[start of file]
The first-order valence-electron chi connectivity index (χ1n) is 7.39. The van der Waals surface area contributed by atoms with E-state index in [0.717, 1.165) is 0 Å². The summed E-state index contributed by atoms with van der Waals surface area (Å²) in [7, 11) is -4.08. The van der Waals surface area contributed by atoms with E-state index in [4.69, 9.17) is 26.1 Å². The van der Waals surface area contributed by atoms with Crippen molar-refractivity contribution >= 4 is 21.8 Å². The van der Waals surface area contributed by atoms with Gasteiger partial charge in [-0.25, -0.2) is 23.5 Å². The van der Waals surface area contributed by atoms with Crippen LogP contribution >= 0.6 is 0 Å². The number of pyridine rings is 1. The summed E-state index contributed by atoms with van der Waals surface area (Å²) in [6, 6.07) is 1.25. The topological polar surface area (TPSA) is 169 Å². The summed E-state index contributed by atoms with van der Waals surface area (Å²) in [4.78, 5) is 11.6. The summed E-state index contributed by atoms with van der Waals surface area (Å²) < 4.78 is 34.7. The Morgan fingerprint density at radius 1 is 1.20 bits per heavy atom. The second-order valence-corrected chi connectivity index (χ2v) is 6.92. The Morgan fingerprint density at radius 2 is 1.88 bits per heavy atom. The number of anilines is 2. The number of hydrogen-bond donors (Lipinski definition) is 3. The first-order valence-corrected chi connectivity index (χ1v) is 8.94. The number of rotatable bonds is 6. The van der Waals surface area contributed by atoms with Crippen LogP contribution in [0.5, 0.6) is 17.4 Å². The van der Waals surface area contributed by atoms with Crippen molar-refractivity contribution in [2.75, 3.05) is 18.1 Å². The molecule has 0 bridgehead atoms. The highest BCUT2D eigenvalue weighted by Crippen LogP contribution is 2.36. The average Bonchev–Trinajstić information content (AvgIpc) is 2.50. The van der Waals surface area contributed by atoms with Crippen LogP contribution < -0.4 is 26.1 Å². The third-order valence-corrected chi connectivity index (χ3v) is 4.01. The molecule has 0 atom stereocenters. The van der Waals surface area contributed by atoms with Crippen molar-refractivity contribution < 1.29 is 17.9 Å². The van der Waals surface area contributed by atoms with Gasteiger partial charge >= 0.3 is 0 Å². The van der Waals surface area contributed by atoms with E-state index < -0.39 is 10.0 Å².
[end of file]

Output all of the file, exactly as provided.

The first-order valence-electron chi connectivity index (χ1n) is 7.39. The van der Waals surface area contributed by atoms with E-state index in [0.717, 1.165) is 0 Å². The summed E-state index contributed by atoms with van der Waals surface area (Å²) in [7, 11) is -4.08. The van der Waals surface area contributed by atoms with E-state index in [4.69, 9.17) is 26.1 Å². The van der Waals surface area contributed by atoms with Crippen molar-refractivity contribution >= 4 is 21.8 Å². The van der Waals surface area contributed by atoms with Gasteiger partial charge in [-0.25, -0.2) is 23.5 Å². The van der Waals surface area contributed by atoms with Crippen LogP contribution >= 0.6 is 0 Å². The number of pyridine rings is 1. The summed E-state index contributed by atoms with van der Waals surface area (Å²) in [6, 6.07) is 1.25. The topological polar surface area (TPSA) is 169 Å². The summed E-state index contributed by atoms with van der Waals surface area (Å²) in [4.78, 5) is 11.6. The summed E-state index contributed by atoms with van der Waals surface area (Å²) < 4.78 is 34.7. The Morgan fingerprint density at radius 1 is 1.20 bits per heavy atom. The second-order valence-corrected chi connectivity index (χ2v) is 6.92. The Morgan fingerprint density at radius 2 is 1.88 bits per heavy atom. The number of anilines is 2. The number of hydrogen-bond donors (Lipinski definition) is 3. The first-order valence-corrected chi connectivity index (χ1v) is 8.94. The number of rotatable bonds is 6. The van der Waals surface area contributed by atoms with Crippen LogP contribution in [0.5, 0.6) is 17.4 Å². The van der Waals surface area contributed by atoms with Crippen molar-refractivity contribution in [2.75, 3.05) is 18.1 Å². The molecule has 0 bridgehead atoms. The highest BCUT2D eigenvalue weighted by Crippen LogP contribution is 2.36. The average Bonchev–Trinajstić information content (AvgIpc) is 2.50. The van der Waals surface area contributed by atoms with Crippen LogP contribution < -0.4 is 26.1 Å². The third-order valence-corrected chi connectivity index (χ3v) is 4.01. The molecule has 0 atom stereocenters. The van der Waals surface area contributed by atoms with Crippen molar-refractivity contribution < 1.29 is 17.9 Å². The van der Waals surface area contributed by atoms with Gasteiger partial charge >= 0.3 is 0 Å². The van der Waals surface area contributed by atoms with E-state index < -0.39 is 10.0 Å².